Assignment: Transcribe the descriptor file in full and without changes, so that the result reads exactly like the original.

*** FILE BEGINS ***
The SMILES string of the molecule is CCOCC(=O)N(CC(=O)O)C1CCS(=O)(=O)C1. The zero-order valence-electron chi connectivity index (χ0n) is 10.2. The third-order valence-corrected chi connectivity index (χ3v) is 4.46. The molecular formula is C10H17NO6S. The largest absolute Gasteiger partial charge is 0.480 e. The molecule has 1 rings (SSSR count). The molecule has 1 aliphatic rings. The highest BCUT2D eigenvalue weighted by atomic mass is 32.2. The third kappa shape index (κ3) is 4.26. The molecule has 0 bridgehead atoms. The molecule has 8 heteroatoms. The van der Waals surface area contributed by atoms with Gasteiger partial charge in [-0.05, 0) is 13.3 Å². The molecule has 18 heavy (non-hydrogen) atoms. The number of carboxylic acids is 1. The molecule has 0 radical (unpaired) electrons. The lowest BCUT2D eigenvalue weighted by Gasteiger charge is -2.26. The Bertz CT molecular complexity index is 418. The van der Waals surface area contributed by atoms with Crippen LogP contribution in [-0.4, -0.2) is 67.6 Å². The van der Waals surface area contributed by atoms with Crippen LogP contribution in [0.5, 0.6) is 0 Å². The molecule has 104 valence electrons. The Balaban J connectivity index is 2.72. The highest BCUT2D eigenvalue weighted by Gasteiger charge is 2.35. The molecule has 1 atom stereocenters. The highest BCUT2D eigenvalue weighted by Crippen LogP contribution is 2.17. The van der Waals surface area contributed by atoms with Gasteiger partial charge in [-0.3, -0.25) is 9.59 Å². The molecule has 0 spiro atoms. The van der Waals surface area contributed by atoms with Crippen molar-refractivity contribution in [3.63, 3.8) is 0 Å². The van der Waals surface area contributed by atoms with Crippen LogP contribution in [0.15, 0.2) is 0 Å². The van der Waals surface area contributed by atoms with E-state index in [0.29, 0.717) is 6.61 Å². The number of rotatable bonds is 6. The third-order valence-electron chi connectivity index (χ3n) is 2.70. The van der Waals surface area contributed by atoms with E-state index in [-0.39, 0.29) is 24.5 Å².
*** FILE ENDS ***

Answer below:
The SMILES string of the molecule is CCOCC(=O)N(CC(=O)O)C1CCS(=O)(=O)C1. The zero-order valence-electron chi connectivity index (χ0n) is 10.2. The third-order valence-corrected chi connectivity index (χ3v) is 4.46. The molecular formula is C10H17NO6S. The largest absolute Gasteiger partial charge is 0.480 e. The molecule has 1 rings (SSSR count). The molecule has 1 aliphatic rings. The highest BCUT2D eigenvalue weighted by atomic mass is 32.2. The third kappa shape index (κ3) is 4.26. The molecule has 0 bridgehead atoms. The molecule has 8 heteroatoms. The van der Waals surface area contributed by atoms with Gasteiger partial charge in [-0.05, 0) is 13.3 Å². The molecule has 18 heavy (non-hydrogen) atoms. The number of carboxylic acids is 1. The molecule has 0 radical (unpaired) electrons. The lowest BCUT2D eigenvalue weighted by Gasteiger charge is -2.26. The Bertz CT molecular complexity index is 418. The van der Waals surface area contributed by atoms with Crippen LogP contribution in [-0.4, -0.2) is 67.6 Å². The van der Waals surface area contributed by atoms with Crippen LogP contribution in [0.5, 0.6) is 0 Å². The molecule has 104 valence electrons. The Balaban J connectivity index is 2.72. The highest BCUT2D eigenvalue weighted by Gasteiger charge is 2.35. The molecule has 1 atom stereocenters. The highest BCUT2D eigenvalue weighted by Crippen LogP contribution is 2.17. The van der Waals surface area contributed by atoms with Gasteiger partial charge in [-0.3, -0.25) is 9.59 Å². The molecule has 0 spiro atoms. The van der Waals surface area contributed by atoms with Crippen molar-refractivity contribution in [3.63, 3.8) is 0 Å². The van der Waals surface area contributed by atoms with Crippen LogP contribution in [0.15, 0.2) is 0 Å². The van der Waals surface area contributed by atoms with E-state index in [0.29, 0.717) is 6.61 Å². The number of rotatable bonds is 6. The third-order valence-electron chi connectivity index (χ3n) is 2.70. The van der Waals surface area contributed by atoms with E-state index in [-0.39, 0.29) is 24.5 Å².